To increases your chances of success you should compete on your strengths; therefore to increase the chances of your pupil's success they should be able to compete where they are strong. For some the traditional track and field events are what they are good at, others it's completing experiments/writing stories/building bridges out of newspaper.
Next week is Sports Day, the slip in his book bag told me. Occasionally, I still have nightmares about school PE. They want us to turn up and "cheer the children on". It is reassuringly worded to reinforce a non-competitive vibe ("an emphasis is placed on the taking part"). Then I see there's a buggy race. This sounds like a dubiously worded 'mummies race'.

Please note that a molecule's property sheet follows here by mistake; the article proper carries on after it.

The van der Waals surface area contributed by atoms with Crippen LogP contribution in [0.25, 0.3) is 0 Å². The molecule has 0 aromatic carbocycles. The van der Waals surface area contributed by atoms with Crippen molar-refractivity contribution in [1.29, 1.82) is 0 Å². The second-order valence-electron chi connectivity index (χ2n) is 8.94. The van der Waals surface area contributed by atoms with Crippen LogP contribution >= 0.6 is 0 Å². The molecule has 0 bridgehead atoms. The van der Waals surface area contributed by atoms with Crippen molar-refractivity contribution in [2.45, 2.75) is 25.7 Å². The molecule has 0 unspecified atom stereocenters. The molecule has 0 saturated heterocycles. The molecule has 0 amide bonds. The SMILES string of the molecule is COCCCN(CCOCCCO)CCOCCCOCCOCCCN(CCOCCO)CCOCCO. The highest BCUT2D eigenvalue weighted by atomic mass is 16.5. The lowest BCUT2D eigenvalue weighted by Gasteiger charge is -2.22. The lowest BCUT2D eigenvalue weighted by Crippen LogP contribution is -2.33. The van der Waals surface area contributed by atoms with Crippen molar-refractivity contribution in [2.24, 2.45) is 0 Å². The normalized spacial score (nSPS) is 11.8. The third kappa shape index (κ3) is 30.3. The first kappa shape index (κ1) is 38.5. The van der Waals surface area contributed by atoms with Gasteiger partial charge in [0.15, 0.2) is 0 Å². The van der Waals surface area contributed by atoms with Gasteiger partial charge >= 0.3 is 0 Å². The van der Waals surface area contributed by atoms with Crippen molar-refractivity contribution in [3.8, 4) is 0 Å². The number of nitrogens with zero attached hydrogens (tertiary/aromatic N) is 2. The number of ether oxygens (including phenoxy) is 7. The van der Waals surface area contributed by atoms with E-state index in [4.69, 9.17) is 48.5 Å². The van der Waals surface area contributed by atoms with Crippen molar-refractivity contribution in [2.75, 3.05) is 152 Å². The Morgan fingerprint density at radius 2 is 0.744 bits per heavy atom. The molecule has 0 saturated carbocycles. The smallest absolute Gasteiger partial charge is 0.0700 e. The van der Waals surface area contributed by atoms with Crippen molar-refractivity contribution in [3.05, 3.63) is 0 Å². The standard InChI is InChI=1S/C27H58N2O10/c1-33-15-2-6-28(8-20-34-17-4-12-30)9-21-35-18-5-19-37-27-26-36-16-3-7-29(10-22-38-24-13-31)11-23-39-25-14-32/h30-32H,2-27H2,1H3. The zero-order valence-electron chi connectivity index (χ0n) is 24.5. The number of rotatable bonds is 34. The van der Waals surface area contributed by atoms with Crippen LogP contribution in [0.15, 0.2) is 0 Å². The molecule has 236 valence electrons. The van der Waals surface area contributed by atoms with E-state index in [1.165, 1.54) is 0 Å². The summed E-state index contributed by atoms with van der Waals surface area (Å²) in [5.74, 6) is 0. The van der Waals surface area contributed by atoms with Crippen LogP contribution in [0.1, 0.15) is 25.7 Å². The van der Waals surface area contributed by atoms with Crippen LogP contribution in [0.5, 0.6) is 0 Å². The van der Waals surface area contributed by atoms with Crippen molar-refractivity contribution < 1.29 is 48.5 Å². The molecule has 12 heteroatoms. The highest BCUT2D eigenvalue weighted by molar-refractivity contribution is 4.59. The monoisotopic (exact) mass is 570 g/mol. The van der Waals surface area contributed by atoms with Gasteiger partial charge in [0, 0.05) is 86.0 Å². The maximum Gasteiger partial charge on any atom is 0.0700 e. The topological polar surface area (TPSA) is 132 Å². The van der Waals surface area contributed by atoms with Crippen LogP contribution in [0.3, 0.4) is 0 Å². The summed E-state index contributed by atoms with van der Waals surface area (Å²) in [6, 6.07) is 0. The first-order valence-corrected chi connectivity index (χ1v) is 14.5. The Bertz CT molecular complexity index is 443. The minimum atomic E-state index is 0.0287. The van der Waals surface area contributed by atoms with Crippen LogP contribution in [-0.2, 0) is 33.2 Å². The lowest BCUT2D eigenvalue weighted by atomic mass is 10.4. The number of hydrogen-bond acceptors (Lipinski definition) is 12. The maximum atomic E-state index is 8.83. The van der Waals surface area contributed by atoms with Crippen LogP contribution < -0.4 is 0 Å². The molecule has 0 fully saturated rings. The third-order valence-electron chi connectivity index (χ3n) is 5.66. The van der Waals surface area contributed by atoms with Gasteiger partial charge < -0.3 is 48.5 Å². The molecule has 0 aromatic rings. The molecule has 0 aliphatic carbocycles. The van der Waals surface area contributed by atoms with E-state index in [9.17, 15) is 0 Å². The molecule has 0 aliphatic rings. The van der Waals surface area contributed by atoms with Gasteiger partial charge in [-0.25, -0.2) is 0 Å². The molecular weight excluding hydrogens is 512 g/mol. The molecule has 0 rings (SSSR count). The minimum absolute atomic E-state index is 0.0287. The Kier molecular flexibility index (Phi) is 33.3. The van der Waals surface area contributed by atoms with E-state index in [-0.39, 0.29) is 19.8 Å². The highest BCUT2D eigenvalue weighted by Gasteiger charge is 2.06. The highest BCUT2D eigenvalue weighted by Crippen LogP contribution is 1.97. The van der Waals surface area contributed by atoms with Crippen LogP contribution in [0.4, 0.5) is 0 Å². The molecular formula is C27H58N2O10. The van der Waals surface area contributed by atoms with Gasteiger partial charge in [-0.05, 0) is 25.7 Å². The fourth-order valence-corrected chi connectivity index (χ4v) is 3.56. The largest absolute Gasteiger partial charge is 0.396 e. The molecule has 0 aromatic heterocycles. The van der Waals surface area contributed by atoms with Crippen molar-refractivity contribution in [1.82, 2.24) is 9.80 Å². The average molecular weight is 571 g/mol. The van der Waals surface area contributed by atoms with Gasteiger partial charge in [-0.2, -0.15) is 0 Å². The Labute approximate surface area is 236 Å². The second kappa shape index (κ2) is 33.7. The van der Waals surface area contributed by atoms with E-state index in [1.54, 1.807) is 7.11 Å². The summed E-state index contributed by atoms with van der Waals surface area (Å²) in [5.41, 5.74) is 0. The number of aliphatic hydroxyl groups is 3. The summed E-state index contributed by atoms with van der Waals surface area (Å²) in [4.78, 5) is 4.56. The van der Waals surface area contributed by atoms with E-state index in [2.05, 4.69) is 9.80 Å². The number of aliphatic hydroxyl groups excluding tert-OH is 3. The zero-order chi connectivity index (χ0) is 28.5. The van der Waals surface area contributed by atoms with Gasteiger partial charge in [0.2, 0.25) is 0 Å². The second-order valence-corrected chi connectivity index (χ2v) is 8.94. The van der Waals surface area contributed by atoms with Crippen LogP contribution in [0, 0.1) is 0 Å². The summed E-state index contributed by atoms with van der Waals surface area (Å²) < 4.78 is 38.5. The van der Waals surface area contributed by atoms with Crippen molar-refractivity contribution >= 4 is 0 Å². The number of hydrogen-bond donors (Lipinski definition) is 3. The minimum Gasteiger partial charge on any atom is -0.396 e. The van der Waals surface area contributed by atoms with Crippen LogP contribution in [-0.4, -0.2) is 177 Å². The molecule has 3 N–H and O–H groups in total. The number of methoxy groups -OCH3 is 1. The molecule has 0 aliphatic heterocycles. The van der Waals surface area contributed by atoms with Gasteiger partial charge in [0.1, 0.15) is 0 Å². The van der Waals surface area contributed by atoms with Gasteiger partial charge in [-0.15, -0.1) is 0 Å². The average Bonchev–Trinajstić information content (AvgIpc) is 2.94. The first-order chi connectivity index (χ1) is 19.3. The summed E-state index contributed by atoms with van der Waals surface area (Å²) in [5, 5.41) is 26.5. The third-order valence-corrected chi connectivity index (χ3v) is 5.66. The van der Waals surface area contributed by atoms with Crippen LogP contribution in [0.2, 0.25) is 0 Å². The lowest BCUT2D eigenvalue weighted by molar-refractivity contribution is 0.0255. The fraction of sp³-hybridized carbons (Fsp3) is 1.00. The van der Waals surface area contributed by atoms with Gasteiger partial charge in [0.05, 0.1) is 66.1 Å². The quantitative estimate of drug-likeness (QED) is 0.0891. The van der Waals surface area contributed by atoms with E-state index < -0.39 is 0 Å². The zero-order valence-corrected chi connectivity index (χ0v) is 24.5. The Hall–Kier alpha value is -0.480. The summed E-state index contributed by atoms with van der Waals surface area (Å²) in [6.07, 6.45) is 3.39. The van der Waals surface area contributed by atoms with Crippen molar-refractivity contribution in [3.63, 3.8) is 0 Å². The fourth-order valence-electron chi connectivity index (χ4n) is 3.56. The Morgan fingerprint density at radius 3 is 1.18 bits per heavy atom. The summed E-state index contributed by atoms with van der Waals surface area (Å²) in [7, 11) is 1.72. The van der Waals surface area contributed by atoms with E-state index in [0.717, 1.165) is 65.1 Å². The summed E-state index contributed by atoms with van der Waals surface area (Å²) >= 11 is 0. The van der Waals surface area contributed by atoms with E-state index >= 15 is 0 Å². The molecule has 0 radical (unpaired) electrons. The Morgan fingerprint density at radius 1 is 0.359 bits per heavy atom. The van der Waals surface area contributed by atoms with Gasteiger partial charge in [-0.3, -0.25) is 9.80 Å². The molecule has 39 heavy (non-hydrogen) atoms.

Up and down the country children and adults alike are fretting over school sports days. Sources of worry are diverse: will Jack be allowed to win every race again? Will Ruby's trainers be up to scratch? Will Liam be able to stand the humiliation of losing? Are children being damaged by competitive sports days? Should there be a prize for everyone?